Academic journal article Journal of Leisure Research

Parent and Child Perspectives of Family Leisure Involvement and Satisfaction with Family Life

Academic journal article Journal of Leisure Research

Parent and Child Perspectives of Family Leisure Involvement and Satisfaction with Family Life

Article excerpt

Researchers have consistently reported positive relationships between participation in joint leisure activities and satisfaction with family life (Holman, 1981; Holman & Jacquart, 1988; Miller, 1976; Orthner, 1975; Smith, Snyder, & Monsma, 1988). These findings have been demonstrated in national and international samples, including those from Australia, England, and Korea (Ahn, 1982; Bell, 1975; Palisi, 1984). Similarly, when studying individuals, researchers have also consistently reported a positive relationship between leisure involvement and life satisfaction (Metzelaars, 1994; Ragheb & Griffith, 1982; Riddick 1986). Pavot and Diener (1993) characterized life satisfaction as the cognitive component of subjective well-being noting that it tends to be more stable over time than the hedonic component of subjective well being, and is a prime indicator of an individual's quality of life. As noted above, a family's joint leisure involvement is positively related to family satisfaction, and family satisfaction is a primary indicator of the quality of family life. However, most previous studies have examined only the leisure of married couples and satisfaction with their marital relationships. Inferences have then been made suggesting that the effects of joint leisure involvement must be similar for the broader family system. Until recently researchers have not specifically examined perceptions of satisfaction with family life (notable exceptions are Scholl, McAvoy, & Smith, 1999 and Shaw, 1999), and none have done so from multiple perspectives within the same family system. The purpose of this study was to examine the relationship between family leisure involvement and satisfaction with family life from parent, child, and family level perspectives.

Review of Literature

There has been an increase in the volume of research related to life satisfaction in the last decade. Many approaches to the study of life satisfaction are derived from Shin and Johnson's (1978) definition that explained the construct as a judgmental process in which individuals assess the quality of their lives based on their own set of criteria. Pavot and Diener (1993) elaborated to explain that a comparison is made between one's perceived life circumstances and a self-imposed set of standards. An individual will report higher life satisfaction according to the degree that the perceived conditions match the self-imposed standards. Therefore, "life satisfaction is a conscious cognitive judgment of one's life in which the criteria for judgment are up to the person" (p. 164). These criteria often include satisfaction with various domains of life, one of which is leisure involvement. Several studies have reported significant correlations between satisfaction with one's leisure and satisfaction with one's life (Metzelaars, 1994; Ragheb & Griffith, 1982; Trafton & Tinsley, 1980). Riddick (1986) argued that findings of a number of studies suggest that satisfaction with leisure, rather than other life domains, is the foremost determinant of life satisfaction or mental well-being. In other words, leisure plays a substantial role in an individual's life satisfaction and quality of life.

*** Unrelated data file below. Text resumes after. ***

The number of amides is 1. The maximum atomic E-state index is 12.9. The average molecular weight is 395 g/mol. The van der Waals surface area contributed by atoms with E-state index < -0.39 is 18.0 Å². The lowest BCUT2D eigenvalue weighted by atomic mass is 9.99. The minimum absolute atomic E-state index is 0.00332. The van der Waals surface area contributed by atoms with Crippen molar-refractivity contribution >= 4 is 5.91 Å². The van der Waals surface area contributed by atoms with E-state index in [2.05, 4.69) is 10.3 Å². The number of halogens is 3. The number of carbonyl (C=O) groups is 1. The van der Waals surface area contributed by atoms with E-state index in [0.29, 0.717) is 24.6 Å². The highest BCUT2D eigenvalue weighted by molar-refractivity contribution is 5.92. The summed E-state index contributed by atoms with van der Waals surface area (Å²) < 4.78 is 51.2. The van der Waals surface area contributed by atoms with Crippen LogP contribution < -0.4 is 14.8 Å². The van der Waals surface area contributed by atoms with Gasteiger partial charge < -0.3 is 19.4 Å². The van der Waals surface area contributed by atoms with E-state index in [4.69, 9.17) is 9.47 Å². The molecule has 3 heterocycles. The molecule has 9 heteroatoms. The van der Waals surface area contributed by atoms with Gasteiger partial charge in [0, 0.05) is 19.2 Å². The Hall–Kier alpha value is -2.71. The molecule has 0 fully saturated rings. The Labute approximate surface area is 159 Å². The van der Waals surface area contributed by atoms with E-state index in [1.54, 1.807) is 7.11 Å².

Family Leisure and Satisfaction

If leisure plays such an integral role in the life satisfaction and quality of life of an individual, it can be hypothesized that family leisure may also be a primary contributor to family satisfaction and quality of family life. Historically, researchers have reported, with little variation, significant positive relationships between participation in joint leisure activities and satisfaction with family life (Holman, 1981; Holman & Jacquart, 1988; Miller, 1976; Orthner, 1975; Smith, Snyder, & Monsma, 1988). Findings from international studies have also supported this relationship in subjects from Australia (Palisi, 1984), England (Bell, 1975), and Korea (Ahn, 1982). However, all of these studies focused on married couples and examined marital variables including joint couple leisure patterns and marital satisfaction. …

Search by... Author
Show... All Results Primary Sources Peer-reviewed

Oops!

An unknown error has occurred. Please click the button below to reload the page. If the problem persists, please try again in a little while.